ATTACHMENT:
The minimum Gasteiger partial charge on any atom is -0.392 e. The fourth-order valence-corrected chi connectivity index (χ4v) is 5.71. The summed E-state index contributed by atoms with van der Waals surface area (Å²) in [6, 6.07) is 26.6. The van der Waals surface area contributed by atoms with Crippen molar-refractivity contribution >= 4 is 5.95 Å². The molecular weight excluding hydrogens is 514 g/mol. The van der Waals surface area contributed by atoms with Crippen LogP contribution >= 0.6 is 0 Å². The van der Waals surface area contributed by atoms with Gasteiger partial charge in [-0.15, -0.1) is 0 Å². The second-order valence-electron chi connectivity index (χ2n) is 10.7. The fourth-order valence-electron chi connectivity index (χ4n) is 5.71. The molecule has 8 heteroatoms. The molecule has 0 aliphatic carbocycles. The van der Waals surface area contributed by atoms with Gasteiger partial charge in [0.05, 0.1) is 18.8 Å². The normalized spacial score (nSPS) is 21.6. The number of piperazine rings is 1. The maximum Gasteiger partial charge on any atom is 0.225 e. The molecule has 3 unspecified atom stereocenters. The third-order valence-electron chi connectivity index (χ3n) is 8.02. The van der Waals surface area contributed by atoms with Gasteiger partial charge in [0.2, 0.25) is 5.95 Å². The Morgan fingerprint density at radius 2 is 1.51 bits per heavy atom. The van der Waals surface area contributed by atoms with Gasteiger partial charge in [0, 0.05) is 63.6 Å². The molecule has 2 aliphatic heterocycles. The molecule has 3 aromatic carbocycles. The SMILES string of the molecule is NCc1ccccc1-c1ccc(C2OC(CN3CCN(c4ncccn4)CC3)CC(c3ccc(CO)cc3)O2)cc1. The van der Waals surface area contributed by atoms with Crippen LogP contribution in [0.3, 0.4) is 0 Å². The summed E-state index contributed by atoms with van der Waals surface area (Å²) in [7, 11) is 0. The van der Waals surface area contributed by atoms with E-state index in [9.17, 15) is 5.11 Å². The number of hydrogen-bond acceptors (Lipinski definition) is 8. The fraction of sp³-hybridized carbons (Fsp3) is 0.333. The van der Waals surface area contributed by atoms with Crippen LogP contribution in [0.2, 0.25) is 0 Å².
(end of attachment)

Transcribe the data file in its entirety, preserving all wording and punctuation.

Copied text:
The minimum Gasteiger partial charge on any atom is -0.392 e. The fourth-order valence-corrected chi connectivity index (χ4v) is 5.71. The summed E-state index contributed by atoms with van der Waals surface area (Å²) in [6, 6.07) is 26.6. The van der Waals surface area contributed by atoms with Crippen molar-refractivity contribution >= 4 is 5.95 Å². The molecular weight excluding hydrogens is 514 g/mol. The van der Waals surface area contributed by atoms with Crippen LogP contribution >= 0.6 is 0 Å². The van der Waals surface area contributed by atoms with Gasteiger partial charge in [-0.15, -0.1) is 0 Å². The second-order valence-electron chi connectivity index (χ2n) is 10.7. The fourth-order valence-electron chi connectivity index (χ4n) is 5.71. The molecule has 8 heteroatoms. The molecule has 0 aliphatic carbocycles. The van der Waals surface area contributed by atoms with Gasteiger partial charge in [0.05, 0.1) is 18.8 Å². The normalized spacial score (nSPS) is 21.6. The number of piperazine rings is 1. The maximum Gasteiger partial charge on any atom is 0.225 e. The molecule has 3 unspecified atom stereocenters. The third-order valence-electron chi connectivity index (χ3n) is 8.02. The van der Waals surface area contributed by atoms with Gasteiger partial charge in [0.2, 0.25) is 5.95 Å². The Morgan fingerprint density at radius 2 is 1.51 bits per heavy atom. The van der Waals surface area contributed by atoms with Gasteiger partial charge in [0, 0.05) is 63.6 Å². The molecule has 2 aliphatic heterocycles. The molecule has 3 aromatic carbocycles. The SMILES string of the molecule is NCc1ccccc1-c1ccc(C2OC(CN3CCN(c4ncccn4)CC3)CC(c3ccc(CO)cc3)O2)cc1. The van der Waals surface area contributed by atoms with Crippen LogP contribution in [0.3, 0.4) is 0 Å². The summed E-state index contributed by atoms with van der Waals surface area (Å²) in [7, 11) is 0. The van der Waals surface area contributed by atoms with E-state index in [9.17, 15) is 5.11 Å². The number of hydrogen-bond acceptors (Lipinski definition) is 8. The fraction of sp³-hybridized carbons (Fsp3) is 0.333. The van der Waals surface area contributed by atoms with Crippen LogP contribution in [0.2, 0.25) is 0 Å².